Glasnow told Russell that sometimes the movement was due to his massive hands, so in theory, this wouldn’t be a hard pitch to fold in to the repertoire. Good pitchers are constantly adapting their game

So, is it worth it for Glasnow to start tinkering?

What was left out in our discussion earlier about where Glasnow ranks among his peers is that they have all thrown wayyyyy more innings than him over the past three years. Part of that is due to Glasnow just getting a chance full-time once he came to the Rays, but another large part of that has been niggling health concerns.

In fact, part of the reason Glasnow relied so heavily on the fastball-curveball duopoly was that the changeup had previously landed him on the IL.

As Juan Toribio wrote for MLB last spring (ironically, in an article centered around Glasnow playing around with a splitter):

“[The changeup] was a pitch I kind of featured, and I just kind of started throwing it during throwing programs and I was like, ‘Whatever, I guess I’ll throw it in a game,’ and it felt amazing,” Glasnow said. “But when I looked back at video, I was kind of dropping down a little bit … and that’s like a big no-no.”

The effectiveness of the pitch, however, wasn’t the issue for him. Due to some mechanical issues, Glasnow began to feel some discomfort when throwing the pitch, and he landed on the 60-day injured list on May 11 with a mild right forearm strain.

According to Brooks Baseball, Glasnow has thrown the changeup just 288 times in his career (out of about 5500 total MLB pitches), with a .289 batting average and .511 slugging percentage allowed. Both those figures are noticeably worse than either his fastball (.251/.449) or curveball (.171/.313). And remember, Glasnow believes the changeup was the reason for his IL stint.

To quote Lindbergh once again:

Throwing pitches is the point of the profession, so when a pitcher adds a new type to his collection, it’s worth paying attention. But the flops should also inform our expectations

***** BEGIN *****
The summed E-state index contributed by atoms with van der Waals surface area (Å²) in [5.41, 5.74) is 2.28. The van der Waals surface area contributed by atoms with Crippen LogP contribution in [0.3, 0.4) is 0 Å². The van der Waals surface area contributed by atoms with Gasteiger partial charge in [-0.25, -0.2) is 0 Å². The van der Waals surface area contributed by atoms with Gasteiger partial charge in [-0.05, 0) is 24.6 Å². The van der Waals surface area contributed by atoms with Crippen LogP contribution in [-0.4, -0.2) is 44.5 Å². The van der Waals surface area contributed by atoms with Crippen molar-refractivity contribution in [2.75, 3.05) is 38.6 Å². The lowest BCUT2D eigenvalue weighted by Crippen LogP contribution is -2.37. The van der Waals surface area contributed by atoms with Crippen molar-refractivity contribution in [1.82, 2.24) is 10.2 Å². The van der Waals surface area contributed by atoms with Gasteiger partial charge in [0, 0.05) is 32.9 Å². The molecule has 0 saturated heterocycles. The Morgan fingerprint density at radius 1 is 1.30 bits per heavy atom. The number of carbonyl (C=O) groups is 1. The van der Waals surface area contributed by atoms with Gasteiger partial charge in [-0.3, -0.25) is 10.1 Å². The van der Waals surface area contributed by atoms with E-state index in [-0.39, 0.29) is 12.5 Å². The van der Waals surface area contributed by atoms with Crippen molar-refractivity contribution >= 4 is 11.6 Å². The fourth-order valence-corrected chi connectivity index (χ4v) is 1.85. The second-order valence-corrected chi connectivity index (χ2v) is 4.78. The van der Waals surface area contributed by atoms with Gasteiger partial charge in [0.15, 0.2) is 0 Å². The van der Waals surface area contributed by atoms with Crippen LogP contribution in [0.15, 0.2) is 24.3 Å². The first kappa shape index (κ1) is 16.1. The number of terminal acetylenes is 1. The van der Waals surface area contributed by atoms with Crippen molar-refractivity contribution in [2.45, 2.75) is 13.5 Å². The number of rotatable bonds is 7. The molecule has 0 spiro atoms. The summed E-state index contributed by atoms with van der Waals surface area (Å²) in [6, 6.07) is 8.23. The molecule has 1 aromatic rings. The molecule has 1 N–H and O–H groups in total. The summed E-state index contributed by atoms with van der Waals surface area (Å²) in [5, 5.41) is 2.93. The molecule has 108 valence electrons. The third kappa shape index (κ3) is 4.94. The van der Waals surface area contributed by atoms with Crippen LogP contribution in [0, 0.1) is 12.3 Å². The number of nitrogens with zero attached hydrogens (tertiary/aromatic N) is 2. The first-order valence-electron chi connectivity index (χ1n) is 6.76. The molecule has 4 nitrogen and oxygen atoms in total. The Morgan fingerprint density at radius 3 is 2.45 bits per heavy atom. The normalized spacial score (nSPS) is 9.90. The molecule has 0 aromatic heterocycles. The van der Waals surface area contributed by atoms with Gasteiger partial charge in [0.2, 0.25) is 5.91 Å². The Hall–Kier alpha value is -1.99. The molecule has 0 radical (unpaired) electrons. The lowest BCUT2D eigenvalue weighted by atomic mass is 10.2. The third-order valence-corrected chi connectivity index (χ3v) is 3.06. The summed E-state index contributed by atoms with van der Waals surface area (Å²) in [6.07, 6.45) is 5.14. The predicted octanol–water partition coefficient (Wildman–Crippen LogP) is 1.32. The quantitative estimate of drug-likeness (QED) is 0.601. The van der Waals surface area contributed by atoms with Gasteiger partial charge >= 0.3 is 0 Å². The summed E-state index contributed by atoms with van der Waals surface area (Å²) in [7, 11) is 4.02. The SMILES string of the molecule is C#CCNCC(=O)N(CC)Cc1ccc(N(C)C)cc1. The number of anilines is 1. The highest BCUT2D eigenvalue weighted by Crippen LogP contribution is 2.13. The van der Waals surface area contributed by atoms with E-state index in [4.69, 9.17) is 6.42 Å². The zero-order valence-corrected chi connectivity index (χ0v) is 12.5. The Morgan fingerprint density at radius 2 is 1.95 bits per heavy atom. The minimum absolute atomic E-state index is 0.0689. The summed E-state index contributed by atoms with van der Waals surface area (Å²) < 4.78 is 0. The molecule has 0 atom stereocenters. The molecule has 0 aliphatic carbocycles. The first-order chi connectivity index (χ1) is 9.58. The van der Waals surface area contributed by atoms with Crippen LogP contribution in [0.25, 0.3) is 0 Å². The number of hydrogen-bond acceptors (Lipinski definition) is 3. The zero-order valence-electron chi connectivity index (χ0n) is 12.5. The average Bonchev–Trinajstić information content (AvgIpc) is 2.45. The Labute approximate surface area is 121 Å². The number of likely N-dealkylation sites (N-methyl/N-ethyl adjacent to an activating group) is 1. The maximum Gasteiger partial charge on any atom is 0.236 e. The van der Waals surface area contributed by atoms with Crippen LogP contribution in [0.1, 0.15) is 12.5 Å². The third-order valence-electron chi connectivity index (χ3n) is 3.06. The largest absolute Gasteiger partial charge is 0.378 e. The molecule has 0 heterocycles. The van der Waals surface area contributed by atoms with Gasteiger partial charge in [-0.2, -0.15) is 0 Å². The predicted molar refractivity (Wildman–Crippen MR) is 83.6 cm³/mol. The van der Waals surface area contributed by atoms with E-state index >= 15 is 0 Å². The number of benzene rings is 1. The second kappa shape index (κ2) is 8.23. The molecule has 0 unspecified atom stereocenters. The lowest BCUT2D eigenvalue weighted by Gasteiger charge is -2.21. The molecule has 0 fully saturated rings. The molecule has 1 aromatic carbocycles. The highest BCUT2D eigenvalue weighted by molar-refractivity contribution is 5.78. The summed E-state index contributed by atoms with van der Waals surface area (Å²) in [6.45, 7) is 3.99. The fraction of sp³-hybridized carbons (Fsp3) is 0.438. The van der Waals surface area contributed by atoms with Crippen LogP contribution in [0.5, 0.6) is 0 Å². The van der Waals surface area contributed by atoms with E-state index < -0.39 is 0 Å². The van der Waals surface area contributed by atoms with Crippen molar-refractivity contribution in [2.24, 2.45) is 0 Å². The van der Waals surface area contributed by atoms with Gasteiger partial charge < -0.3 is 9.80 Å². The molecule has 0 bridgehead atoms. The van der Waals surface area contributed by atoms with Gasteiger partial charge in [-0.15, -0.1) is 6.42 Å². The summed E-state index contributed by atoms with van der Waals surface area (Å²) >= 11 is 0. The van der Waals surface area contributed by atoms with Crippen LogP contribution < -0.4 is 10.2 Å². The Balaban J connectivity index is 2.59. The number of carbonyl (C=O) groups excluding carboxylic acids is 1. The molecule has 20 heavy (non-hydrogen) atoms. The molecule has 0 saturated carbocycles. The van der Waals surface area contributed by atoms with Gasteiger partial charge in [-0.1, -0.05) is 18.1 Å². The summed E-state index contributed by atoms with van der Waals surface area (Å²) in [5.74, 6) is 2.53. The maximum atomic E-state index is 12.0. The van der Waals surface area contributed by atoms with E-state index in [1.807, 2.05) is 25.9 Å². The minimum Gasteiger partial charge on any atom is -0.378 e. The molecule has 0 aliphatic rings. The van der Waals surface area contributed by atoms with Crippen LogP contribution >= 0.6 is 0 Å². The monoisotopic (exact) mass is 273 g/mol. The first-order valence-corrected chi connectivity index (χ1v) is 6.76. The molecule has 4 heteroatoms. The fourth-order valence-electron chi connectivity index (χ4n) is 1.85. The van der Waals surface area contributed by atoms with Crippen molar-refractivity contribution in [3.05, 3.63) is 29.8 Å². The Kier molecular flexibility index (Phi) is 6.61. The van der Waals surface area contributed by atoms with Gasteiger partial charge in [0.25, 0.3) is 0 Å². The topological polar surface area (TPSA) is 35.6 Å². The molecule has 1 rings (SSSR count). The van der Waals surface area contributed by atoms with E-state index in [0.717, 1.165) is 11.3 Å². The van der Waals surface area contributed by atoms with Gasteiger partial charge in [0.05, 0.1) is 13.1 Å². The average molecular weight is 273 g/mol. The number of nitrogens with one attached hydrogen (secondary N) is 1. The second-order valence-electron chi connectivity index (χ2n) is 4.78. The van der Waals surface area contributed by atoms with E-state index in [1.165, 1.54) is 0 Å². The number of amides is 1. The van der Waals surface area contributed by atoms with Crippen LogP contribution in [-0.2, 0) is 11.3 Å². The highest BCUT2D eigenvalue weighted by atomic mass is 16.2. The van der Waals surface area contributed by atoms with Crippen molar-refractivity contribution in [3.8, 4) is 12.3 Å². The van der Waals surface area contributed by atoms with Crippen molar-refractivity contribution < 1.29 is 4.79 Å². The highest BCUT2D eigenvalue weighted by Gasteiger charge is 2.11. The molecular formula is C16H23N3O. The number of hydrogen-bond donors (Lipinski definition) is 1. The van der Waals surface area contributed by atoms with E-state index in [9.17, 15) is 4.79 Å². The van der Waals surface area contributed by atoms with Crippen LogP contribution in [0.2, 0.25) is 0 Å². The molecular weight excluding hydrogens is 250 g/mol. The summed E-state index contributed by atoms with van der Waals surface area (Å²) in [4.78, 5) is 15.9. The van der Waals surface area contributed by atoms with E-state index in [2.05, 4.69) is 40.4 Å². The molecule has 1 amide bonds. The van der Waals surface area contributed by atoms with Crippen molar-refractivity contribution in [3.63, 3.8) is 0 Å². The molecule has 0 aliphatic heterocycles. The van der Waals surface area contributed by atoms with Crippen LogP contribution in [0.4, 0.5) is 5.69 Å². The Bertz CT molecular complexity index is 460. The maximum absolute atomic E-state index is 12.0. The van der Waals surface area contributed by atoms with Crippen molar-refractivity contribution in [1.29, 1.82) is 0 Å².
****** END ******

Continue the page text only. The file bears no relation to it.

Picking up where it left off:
And while it’s too early to judge Glasnow’s addition of a cutter (Brooks doesn’t even have one official cutter in their database for Tyler), or a more than five-percent-used changeup, or even the splitter that was thrown into the ring last offseason, it’s worth asking what the reward might be.

The main chart in Lindbergh’s piece from 2015 studied pitchers who added a new pitch and then broke the results they had against their projections. The data showed that pitchers who added a new pitch gained more than half a win over their projected Baseball Prospectus value (through TAv), with that number being even higher for pitchers who added hard pitches, not soft pitches, and even greater still for pitchers who used that new pitch at least 10 percent of the time.

Now, there’s a fair amount of survival bias there, but Lindbergh did well to check his findings for potential false positives, such as starters becoming relievers, and seeing if this same sample group was off from their projections in the previous year (the projections were basically identical for their previous years, via BP). That half-a-win improvement appears real for that data set.

As for whether what Glasnow is working on will stick, that remains to be seen. His four-seam fastball already picks up natural gloveside movement? can he find a grip that creates an even greater cut? It will be interesting to see what Snyder and Glasnow might be able to unlock or find.